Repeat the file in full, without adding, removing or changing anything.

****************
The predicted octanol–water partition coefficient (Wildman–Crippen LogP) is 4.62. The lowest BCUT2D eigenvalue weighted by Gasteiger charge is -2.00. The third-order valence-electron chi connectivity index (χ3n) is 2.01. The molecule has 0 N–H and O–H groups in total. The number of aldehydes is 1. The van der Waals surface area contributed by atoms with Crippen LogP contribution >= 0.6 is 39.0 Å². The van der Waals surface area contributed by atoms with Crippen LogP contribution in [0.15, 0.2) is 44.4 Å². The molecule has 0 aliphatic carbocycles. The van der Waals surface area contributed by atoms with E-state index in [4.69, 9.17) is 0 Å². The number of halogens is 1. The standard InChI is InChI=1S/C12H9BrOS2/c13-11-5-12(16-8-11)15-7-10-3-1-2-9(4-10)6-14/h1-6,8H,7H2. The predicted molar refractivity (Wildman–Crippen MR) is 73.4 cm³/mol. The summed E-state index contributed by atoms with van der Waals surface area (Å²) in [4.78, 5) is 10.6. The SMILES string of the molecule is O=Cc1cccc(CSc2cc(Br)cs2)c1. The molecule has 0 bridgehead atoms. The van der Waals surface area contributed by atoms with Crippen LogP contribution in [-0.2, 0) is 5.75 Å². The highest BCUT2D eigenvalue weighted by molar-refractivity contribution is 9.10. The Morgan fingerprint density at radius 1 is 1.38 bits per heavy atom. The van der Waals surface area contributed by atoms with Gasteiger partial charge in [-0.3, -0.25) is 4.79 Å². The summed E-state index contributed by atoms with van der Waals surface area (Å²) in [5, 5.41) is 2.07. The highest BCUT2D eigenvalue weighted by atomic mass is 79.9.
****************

The predicted octanol–water partition coefficient (Wildman–Crippen LogP) is 4.62. The lowest BCUT2D eigenvalue weighted by Gasteiger charge is -2.00. The third-order valence-electron chi connectivity index (χ3n) is 2.01. The molecule has 0 N–H and O–H groups in total. The number of aldehydes is 1. The van der Waals surface area contributed by atoms with Crippen LogP contribution >= 0.6 is 39.0 Å². The van der Waals surface area contributed by atoms with Crippen LogP contribution in [0.15, 0.2) is 44.4 Å². The molecule has 0 aliphatic carbocycles. The van der Waals surface area contributed by atoms with E-state index in [4.69, 9.17) is 0 Å². The number of halogens is 1. The standard InChI is InChI=1S/C12H9BrOS2/c13-11-5-12(16-8-11)15-7-10-3-1-2-9(4-10)6-14/h1-6,8H,7H2. The predicted molar refractivity (Wildman–Crippen MR) is 73.4 cm³/mol. The summed E-state index contributed by atoms with van der Waals surface area (Å²) in [4.78, 5) is 10.6. The SMILES string of the molecule is O=Cc1cccc(CSc2cc(Br)cs2)c1. The molecule has 0 bridgehead atoms. The van der Waals surface area contributed by atoms with Crippen LogP contribution in [-0.2, 0) is 5.75 Å². The highest BCUT2D eigenvalue weighted by molar-refractivity contribution is 9.10. The Morgan fingerprint density at radius 1 is 1.38 bits per heavy atom. The van der Waals surface area contributed by atoms with Gasteiger partial charge in [-0.3, -0.25) is 4.79 Å². The summed E-state index contributed by atoms with van der Waals surface area (Å²) in [5, 5.41) is 2.07. The highest BCUT2D eigenvalue weighted by atomic mass is 79.9.